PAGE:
Today, MPs in Westminster will be having a free vote on whether to pass the Marriage (Same-sex couples) Bill, which the coalition government really want to push through as soon as possible.
As many of you who read this blog regularly will know, I am gay. My partner, Denise, and I have been together for nearly 12 years now and celebrated our civil partnership in October 2006. When we formed our union, we treated it just like a wedding. We invited over 50 guests, had a ceremony in the registry office and then had a big party followed by a honeymoon. We and all our friends and family refer to us as “married” – because to all intents and purposes, we are. Civil Partnerships give us exactly the same legal rights as a heterosexual married couple. The only difference is what they are called.
You might think, therefore, that changing the law to allow us to refer to ourselves legally as married wouldn’t be that important. Why should it matter to us whether we are married or in a civil partnership? The answer is simple: equality. Our relationship is no different to any heterosexual couple. We love each other, we live together, our two families have become one family. We squabble over the dishwasher, whose turn it is to do something, whether it was me or her who left the downstairs light on. Sometimes we irritate the hell out of each other. Most of all, we are a partnership, facing life’s challenges and triumphs together. If you’re in a happy heterosexual marriage, do you recognise anything different there? So, why can’t we call our partnership a marriage?
Every time I am asked, by someone in authority, whether I am married, I have to say: “I’m in a Civil Partnership”. When I’m asked what relationship Denise has with me, I have to say “she’s my Civil Partner”. Not only does this immediately “out” me (which is not always necessary, particularly in the first situation) but it also sounds like we have some sort of business arrangement, rather than a loving, committed, long-term relationship behind us. It also implies that we are different, and it feels like our relationship will be regarded as second-class – not as important as that between a husband and wife.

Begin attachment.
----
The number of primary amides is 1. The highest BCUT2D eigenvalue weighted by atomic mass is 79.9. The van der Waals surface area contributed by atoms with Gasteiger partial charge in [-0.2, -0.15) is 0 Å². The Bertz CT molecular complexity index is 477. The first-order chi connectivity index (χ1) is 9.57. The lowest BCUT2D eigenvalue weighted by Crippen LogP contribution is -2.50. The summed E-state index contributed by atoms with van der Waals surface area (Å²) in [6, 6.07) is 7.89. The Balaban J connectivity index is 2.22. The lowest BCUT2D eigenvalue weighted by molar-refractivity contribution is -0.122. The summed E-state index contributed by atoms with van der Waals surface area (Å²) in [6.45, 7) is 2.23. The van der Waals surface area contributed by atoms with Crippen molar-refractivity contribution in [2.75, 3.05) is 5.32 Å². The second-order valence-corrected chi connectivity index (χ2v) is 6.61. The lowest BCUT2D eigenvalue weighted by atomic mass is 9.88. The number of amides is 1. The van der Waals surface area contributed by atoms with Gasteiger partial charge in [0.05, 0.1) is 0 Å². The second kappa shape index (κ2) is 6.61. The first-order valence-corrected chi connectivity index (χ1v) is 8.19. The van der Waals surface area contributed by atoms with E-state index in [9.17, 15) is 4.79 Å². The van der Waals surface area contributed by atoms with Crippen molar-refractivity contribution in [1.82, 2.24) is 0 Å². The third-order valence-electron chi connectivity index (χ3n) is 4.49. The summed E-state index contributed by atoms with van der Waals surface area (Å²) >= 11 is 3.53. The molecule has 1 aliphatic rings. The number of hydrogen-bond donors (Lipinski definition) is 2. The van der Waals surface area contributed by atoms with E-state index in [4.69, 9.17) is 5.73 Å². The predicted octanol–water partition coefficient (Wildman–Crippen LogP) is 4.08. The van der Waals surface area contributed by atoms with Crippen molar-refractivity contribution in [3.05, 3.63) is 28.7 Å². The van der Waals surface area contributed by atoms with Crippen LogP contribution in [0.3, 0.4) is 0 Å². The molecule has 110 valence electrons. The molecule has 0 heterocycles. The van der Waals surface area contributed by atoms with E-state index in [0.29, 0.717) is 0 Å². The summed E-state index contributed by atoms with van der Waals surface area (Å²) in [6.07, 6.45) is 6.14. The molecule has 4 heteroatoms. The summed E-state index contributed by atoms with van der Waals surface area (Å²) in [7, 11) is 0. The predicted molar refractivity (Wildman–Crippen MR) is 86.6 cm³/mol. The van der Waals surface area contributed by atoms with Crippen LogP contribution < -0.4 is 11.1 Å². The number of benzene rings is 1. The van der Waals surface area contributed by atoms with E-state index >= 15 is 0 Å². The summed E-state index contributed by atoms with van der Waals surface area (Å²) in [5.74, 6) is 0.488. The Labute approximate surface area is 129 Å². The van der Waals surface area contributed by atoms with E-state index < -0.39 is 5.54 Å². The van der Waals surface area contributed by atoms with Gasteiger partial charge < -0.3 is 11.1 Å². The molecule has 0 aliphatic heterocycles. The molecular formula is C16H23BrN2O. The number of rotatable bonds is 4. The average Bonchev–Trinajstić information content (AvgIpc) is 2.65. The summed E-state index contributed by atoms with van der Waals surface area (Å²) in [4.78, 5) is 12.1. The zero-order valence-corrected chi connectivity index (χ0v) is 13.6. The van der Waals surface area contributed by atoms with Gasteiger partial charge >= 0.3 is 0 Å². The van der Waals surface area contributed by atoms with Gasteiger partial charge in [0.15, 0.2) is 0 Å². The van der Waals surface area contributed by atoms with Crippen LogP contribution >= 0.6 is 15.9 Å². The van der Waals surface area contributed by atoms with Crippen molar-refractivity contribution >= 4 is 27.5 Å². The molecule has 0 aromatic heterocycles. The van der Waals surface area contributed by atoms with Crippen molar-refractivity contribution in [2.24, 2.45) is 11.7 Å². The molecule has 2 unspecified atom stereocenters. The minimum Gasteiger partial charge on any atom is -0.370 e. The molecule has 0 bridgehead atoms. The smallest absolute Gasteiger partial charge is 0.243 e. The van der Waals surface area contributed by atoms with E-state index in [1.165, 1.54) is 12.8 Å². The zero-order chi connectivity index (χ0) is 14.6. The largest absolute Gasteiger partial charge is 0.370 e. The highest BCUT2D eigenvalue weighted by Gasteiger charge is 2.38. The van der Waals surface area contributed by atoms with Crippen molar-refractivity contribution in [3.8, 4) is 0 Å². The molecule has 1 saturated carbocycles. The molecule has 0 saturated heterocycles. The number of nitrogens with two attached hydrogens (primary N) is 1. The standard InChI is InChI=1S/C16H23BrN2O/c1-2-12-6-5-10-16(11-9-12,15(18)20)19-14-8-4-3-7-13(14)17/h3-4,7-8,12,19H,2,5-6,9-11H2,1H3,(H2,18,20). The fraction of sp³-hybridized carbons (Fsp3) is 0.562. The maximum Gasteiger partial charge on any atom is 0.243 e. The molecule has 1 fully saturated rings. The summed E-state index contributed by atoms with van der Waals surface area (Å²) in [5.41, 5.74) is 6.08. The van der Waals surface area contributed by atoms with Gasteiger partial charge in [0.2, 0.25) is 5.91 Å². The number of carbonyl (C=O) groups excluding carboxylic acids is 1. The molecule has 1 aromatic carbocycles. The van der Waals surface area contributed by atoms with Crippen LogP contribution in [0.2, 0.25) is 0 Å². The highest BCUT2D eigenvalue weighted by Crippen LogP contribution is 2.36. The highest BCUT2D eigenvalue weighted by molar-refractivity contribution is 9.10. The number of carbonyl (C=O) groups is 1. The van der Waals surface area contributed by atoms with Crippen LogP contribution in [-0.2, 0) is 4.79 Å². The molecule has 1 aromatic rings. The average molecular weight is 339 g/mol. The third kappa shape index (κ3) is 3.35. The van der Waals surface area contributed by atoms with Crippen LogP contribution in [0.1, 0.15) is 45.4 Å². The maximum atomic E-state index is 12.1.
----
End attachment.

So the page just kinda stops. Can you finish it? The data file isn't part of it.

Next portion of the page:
I’m hoping that, by now, most of you are thinking that because Civil Partnerships are legally no different from marriages, and because same-sex couples feel like second-class citizens due to a simple name difference, we should just change the name. Right?
So why is this new Bill causing so much controversy? The answer is, again, very simple: sex. The people who are opposing this Bill are obsessed with what same-sex couples get up to in bed. This morning, on the BBC Radio 4 Today programme, I heard just such a person. He used the argument that same-sex couples would be “ruining the institution of marriage” because they have sex purely for pleasure and not for procreation. That sex between homosexual couples is somehow more sordid because it can never result in a child. His opposite number calmly reminded him that there are plenty of heterosexual couples who can’t have children, or choose not to. Were their marriages invalid too? Were the marriages of couples who were asexual?
Regular readers will know that I suffer from chronic pain. As a result of this, our sex life has dwindled significantly over the last few years. However, our relationship has remained intact. This is because of all the things I have mentioned before – love, companionship, partnership. We still love each other and can’t bear to be without each other, despite our lack of a sex life. We feel no less married because we aren’t having sex at the moment. In other words, marriage really has nothing to do with sex.
You may have noticed that I have yet to mention all the religious arguments against equal marriage. This is quite deliberate, because they are simply irrelevant. This Bill has nothing to do with religion. It is a law designed to change the rules governing civil marriage. If a religious community has objections to marrying same-sex couples in church, then that’s fine. They don’t have to perform a marriage ceremony. This Bill is not forcing them to do anything which undermines their beliefs, it is simply aimed at changing civil law.
It is high time that all couples, of whatever gender mix, are given the right to marry in the United Kingdom. I sincerely hope the process of making this happen will begin today. I’m looking forward to us being wife and wife at last!